The captured aircraft will be used by German allies, with most going to Italy. The Luftwaffe disdains Soviet aircraft as inferior. Il Duce Benito Mussolini uses his influence to obtain the all-important Ilyushin Il-2 Sturmovik ground-attack aircraft, Petlyakov Pe-2 light bombers and Lavochkin La-5 fighter squadrons.
Captured aviation fuel on airfields allows the Luftwaffe to operate at full efficiency for the next few months.
Monday, June 7, 1943 Battle of Kursk
Tula, 200 km south of Moscow is captured by the Germans. Large numbers of abandoned tanks and trucks are found. They're clogging the roads in massive traffic jams. Major Alois Bruch, surveys the chaos from his Pzkw IV command tank and radios to HQ "Look at that, Ivan has panicked and run clear to Siberia. Uncle Joe's surprise party is not going through."
The Germans are amazed at the size of the enemy reserves. Clearly Stalin was up to mischief. Most trucks are American, imported through Murmansk. Large numbers of M3 Stuart light tanks and English Matildas are captured. Enemy soldiers have clearly panicked and may have been affected by the Sarin cloud. It is something to take note of.
Generalfeldmarschall Erich von Manstein prefers to strike east towards the river Don and cut Soviet Union in two. The Führer overrules him and demands that Moscow be captured for political reasons. Generalfeldmarschall von Manstein has no choice but to comply and orders local attacks over a broad front in the Smolensk and Kharkov area to tie down Soviet armies while concentrating forces in Tula.
Tuesday, June 8, 1943 Battle of Kursk
Captured tanks are put into service by the Germans to create 20 new armored divisions. There is a shortage of crew but Soviet tanks are relatively easy to handle. The Wehrmacht is already familiar with the T-34 as a few hundred captured ones are already in use. 250 T-34s are immediately sent to Sicily to reinforce Panzerkorps XIV. The Korps has only 47 tanks left. 400 More are sent to Greece where they will be under the command of Generalfeldmarschall Erwin Rommel. Three infantry divisions from the reserve and some Luftwaffe squadrons are withdrawn from the Eastern Front and are sent to Italy, Greece and Southern France. Italian pilots arrive to ferry captured aircraft to Italy.
The most urgent need in Sicily is aircraft and aviation fuel. 40% of all Luftwaffe losses have occurred over Malta and Sicily. As a result, the aerial siege of Malta has been lifted. Without reinforcements the Allies will achieve local air superiority. An Allied invasion is expected at any moment somewhere in Southern Europe. The Allies have made many efforts to mislead the German Abwehr into expecting an invasion in Greece or Sardinia. The most devious ruse was the use of the dead body of a British soldier, apparently drowned and carrying fake invasion plans for Greece. The Führer actually suspects this is a ruse but nevertheless most reinforcements are sent to Greece.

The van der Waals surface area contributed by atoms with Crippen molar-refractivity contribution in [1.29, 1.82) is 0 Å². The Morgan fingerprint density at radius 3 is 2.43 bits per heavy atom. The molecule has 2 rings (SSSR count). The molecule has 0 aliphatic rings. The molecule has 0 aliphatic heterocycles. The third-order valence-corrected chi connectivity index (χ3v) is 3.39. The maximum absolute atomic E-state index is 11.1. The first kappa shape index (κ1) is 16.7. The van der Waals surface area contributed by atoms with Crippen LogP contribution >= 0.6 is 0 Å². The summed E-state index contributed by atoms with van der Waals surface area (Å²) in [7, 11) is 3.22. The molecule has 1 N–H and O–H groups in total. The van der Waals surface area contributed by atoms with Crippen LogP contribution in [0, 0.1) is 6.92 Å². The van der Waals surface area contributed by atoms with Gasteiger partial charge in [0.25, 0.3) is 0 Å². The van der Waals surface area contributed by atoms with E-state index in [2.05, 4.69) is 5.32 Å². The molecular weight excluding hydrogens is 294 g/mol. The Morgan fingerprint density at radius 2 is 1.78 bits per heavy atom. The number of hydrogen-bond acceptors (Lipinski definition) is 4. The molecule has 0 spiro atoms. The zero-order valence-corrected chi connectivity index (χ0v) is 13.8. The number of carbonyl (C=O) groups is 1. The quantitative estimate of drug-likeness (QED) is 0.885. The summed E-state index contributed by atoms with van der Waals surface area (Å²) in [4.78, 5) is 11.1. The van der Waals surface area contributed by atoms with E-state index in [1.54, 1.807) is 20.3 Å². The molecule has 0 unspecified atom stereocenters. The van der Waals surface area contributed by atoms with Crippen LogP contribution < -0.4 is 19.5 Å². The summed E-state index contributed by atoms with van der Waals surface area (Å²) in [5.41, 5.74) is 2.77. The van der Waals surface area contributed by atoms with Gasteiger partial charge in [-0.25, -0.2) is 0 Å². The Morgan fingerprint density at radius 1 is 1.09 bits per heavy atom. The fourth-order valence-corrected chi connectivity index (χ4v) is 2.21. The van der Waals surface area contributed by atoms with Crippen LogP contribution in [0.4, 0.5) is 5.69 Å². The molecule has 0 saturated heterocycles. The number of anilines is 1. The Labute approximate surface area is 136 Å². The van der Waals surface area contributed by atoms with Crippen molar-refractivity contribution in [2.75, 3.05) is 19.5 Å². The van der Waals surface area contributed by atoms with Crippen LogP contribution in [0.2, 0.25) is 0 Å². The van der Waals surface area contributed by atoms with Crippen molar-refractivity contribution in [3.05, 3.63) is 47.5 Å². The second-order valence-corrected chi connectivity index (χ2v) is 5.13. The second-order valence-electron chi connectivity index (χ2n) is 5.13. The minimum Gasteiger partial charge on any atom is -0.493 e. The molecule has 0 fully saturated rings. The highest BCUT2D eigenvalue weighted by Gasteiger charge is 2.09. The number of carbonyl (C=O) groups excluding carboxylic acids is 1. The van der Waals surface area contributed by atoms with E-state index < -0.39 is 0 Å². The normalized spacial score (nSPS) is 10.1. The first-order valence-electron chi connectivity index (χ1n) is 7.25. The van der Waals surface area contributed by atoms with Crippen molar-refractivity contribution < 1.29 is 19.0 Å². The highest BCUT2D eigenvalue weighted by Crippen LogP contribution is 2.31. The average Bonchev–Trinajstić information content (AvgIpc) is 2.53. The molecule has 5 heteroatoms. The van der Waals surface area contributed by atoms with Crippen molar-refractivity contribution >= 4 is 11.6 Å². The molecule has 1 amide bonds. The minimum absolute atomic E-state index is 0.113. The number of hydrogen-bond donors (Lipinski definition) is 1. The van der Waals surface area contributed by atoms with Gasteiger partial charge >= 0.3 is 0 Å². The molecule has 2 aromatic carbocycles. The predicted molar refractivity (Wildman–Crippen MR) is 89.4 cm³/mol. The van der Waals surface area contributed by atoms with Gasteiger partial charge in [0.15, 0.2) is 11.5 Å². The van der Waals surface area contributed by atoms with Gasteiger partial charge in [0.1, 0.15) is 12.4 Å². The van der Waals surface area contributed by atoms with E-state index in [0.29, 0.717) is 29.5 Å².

Thursday, June 10, 1943 Battle of Moscow
The Moscow offensive starts with the Soviets reeling. The Luftwaffe has achieved complete air superiority in the Moscow area and hinders Soviet road movement. Bombers gradually pulverize the extensive anti-aircraft defenses of Moscow while Messerschmitt Bf-109 fighters strafe roads at will. Oberst Hans-Ulrich Rudel's Stuka squadron makes four sorties per day shooting up anything that moves with their 37mm anti-tank guns. Soviet transport is only possible during the short night hours.
General Andrey Jeremenko is in charge of the defense of Moscow, while Stalin has prudently left for Gorki.
Thursday, June 10, 1943 Pointblank
The Allied Joint Chiefs of Staff issue the pointblank directive. It is an order to destroy the Luftwaffe in preparation of Operation Overlord, the Allied invasion. Aircraft factories will be targeted and aircraft support industry. The Royal Air Force will conduct nightly air raids on cities. This will be a battle of attrition and nobody expects the going to be easy. There is some concern about rumored Axis victories in the east although this may be Axis propaganda. However, it is now urgent to help the Soviets in any way possible.
Saturday, June 12, 1943 Battle of Moscow
The Soviets use masses of soldiers in human wave attacks trying to gain time. The Germans use captured artillery to smash the attacks. Soldiers fire panzerfaust rockets at pointblank range into Soviet ranks causing great carnage. When the chaos is complete, the German 9th Army attacks and breaks through to Mozhaisk west of Moscow where Operation Barbarossa stalled in 1941. Armored columns of the 4th Panzer Army capture Kolomna to the east threatening to envelop Moscow. There are no more reserves to counter the Germans. The Luftwaffe is making a supreme effort to disrupt Soviet communications.
Nerve gas stocks were exhausted in the Kursk offensive but production now receives the highest priority.
Tuesday, June 15, 1943 Battle of Moscow
Unstoppable German armor pincers meet at Aleksandrov north of Moscow, completely surrounding the capital. The 3rd SS Panzer Division Totenkopf reports sighting the Kremlin towers as in 1941.
At the same time, two Soviet armies are surrounded on the Smolensk front west of Moscow. Desperate counterattacks are ineffective. Everything seems to go wrong for the Soviets.
Friday, June 18, 1943 Siege of Moscow
The Axis grip on Moscow consolidates.
The first artillery shells land in Red Square. The OKH is concentrating 20,000 artillery pieces - many of them captured - for the siege of Moscow. Heavy Ferdinand Elefant tank destroyers and Tiger I tanks take up positions for the assault.